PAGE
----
A newly discovered organ transplant technique adopted by a Chinese hospital has garnered widespread attention for its potential in solving the problem of ischemic injury during surgery.

The Ischemia is a condition in which blood flow and oxygen are restricted or reduced in a part of the body, including heart muscle.

However, organs transplant experts from Germany, United States, and World Health Organisation (WHO) were at the First Affiliated Hospital of Sun Yat-sen University in Guangzhou, to observe the liver transplant operation.

Noteworthy is the fact that the Ischemia-free organ transplantation (IFOT) technique was pioneered by Prof. He Xiaoshun, and the technique was used in China’s Guangdong Province during a surgery carried out in December 2023.

Hitherto, in traditional organ transplantation, donor organs are perfused rapidly to obtain them, preserved with ice, transported, and then implanted into the patient, and during the process, the blood supply to the organs is interrupted completely.

This often leads to unavoidable ischemic damage, thus compromising the quality of the organs.

To address this, the Sun Yat-sen University in Guangzhou team in 2016 developed a “multi-organ normothermic perfusion device,” which can simulate the human body to provide blood and nutrition for the donor organ.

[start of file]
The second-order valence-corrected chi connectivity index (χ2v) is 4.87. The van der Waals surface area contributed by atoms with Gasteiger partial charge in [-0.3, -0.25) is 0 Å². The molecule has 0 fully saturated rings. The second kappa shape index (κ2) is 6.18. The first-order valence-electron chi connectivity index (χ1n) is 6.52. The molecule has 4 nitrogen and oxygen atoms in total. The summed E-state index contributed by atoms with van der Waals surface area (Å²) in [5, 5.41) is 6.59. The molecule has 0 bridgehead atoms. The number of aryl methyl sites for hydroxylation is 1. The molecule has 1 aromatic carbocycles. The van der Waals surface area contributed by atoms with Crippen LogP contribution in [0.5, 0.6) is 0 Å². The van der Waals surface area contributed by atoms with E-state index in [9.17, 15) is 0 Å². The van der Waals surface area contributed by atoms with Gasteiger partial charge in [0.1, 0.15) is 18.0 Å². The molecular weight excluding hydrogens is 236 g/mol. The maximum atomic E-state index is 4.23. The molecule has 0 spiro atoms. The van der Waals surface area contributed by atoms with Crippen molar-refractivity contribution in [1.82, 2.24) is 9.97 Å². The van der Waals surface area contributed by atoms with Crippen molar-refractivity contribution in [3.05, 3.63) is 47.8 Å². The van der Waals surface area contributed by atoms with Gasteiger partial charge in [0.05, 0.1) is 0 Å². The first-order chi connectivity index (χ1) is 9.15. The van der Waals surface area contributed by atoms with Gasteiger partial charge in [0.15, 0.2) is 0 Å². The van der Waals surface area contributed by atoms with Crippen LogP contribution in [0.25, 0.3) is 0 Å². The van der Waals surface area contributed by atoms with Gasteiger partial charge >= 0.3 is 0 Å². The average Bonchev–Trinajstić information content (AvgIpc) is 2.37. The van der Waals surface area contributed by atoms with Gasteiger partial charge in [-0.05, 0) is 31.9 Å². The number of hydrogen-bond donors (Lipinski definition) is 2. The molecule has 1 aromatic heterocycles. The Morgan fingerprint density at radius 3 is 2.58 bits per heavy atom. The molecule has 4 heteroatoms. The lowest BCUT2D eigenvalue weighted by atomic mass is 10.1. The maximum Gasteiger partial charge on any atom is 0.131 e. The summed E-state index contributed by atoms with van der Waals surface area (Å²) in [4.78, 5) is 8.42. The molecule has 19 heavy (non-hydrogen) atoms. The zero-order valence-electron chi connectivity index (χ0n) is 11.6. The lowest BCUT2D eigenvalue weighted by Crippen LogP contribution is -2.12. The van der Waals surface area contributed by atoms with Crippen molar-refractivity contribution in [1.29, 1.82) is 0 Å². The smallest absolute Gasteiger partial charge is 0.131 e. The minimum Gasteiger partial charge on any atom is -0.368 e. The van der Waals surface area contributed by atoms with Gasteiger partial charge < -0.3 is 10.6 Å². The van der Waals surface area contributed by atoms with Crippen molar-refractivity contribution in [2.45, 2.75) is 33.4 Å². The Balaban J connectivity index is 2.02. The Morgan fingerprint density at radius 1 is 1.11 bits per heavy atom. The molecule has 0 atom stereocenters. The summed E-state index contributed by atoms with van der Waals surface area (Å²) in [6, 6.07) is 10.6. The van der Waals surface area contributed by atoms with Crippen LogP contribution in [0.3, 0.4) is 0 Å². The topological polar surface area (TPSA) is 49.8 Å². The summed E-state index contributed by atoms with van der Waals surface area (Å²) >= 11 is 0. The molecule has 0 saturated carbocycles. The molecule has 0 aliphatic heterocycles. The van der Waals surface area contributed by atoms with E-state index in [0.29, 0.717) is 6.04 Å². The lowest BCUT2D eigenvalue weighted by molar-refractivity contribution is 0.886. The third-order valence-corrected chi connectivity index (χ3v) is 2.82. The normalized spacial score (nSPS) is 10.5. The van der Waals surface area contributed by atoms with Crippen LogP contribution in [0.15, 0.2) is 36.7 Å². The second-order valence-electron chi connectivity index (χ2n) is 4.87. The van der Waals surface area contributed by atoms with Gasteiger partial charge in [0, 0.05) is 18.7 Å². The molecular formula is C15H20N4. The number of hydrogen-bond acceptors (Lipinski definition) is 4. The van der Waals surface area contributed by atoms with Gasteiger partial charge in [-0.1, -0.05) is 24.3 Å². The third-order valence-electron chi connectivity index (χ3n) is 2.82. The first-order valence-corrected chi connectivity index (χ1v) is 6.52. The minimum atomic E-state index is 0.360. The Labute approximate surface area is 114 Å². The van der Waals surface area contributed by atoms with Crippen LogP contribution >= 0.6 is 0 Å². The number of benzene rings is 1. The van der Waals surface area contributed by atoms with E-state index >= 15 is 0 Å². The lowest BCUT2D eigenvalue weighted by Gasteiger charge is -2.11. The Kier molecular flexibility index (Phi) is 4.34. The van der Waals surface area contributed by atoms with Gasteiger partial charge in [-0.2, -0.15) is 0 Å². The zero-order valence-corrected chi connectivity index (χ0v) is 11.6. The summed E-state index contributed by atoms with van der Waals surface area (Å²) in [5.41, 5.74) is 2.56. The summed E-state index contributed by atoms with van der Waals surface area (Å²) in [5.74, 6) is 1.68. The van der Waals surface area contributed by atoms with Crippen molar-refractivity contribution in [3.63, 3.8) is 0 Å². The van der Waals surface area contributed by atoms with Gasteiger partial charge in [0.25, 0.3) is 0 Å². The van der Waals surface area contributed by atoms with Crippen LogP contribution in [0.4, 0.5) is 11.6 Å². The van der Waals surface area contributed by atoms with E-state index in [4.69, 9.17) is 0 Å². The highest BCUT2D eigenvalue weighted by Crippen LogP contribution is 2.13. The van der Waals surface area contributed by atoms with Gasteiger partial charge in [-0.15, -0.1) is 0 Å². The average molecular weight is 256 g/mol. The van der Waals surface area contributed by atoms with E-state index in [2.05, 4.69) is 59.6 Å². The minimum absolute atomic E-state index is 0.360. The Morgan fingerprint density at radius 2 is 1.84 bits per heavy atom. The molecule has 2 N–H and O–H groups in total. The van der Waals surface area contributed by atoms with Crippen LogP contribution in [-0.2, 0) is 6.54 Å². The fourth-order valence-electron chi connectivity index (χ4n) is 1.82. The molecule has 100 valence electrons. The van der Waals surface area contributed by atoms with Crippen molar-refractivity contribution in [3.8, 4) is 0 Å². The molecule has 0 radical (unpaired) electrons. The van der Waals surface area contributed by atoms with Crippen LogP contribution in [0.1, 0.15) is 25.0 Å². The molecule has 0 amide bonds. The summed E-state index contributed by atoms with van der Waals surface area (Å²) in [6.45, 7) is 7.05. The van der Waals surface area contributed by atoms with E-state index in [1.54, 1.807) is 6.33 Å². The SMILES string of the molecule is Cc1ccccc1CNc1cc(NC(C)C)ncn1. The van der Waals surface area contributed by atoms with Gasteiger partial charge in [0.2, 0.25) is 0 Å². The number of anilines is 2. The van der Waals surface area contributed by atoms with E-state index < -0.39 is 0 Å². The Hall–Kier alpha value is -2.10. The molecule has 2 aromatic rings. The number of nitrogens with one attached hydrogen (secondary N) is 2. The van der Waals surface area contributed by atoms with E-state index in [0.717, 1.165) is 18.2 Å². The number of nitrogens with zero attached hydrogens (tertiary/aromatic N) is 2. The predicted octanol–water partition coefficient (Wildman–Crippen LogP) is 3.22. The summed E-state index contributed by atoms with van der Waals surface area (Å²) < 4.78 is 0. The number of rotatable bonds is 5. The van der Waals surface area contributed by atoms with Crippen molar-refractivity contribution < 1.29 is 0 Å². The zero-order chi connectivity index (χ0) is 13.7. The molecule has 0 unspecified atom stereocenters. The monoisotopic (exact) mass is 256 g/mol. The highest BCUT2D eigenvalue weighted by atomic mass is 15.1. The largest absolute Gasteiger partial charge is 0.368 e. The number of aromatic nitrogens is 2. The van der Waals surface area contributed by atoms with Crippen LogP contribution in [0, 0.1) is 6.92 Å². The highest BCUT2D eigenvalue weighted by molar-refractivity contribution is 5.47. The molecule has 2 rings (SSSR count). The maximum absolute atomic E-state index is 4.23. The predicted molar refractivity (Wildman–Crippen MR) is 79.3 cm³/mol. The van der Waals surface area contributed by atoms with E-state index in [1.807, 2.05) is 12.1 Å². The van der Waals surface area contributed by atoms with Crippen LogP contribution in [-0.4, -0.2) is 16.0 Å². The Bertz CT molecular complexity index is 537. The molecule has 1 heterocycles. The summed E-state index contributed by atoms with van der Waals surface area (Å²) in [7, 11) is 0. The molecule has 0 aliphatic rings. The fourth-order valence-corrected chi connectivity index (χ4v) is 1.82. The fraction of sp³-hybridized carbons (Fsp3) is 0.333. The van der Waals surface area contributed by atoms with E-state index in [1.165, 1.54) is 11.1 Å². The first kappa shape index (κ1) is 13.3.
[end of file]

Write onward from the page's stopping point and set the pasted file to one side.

It has, for the first time, made the ex vivo multi-organ remain fresh for a long time.

With the help of this device, Xiaoshun’s team successfully carried out the first ischemia-free liver, kidney, and heart transplants in 2017, 2019, and 2021.

Compared with traditional transplantation, the new technique has significantly reduced post-operative complications and improved the utilisation of organs.

“They have shown that the technology is safe and can solve the problems we are facing,” said Bjorn Nashan, former president of the German Transplantation Society, who has been to Guangzhou more than once to observe the surgery.

Optimistic about the future of organ transplantation in China, Nashan moved to China in 2017 to work as director of the organ transplant center at a hospital.

Nashan said he hoped to work with the Chinese team to bring the technology to Germany and other countries in the future.

“Prof. He and his team have demonstrated that they are at the cutting edge in organ transplantation; the technology can be promoted to regions within and outside China through cooperation,” said John Fung, president-elect of the Transplantation Society.

“The innovations and surgical techniques have increased the possibility of utilising more organs, especially those that are not in good condition and that otherwise may have been rejected.

“Thus, maximising the potential of donor organs,”said Efstratios Chatzixiros, adviser on transplantation at the WHO.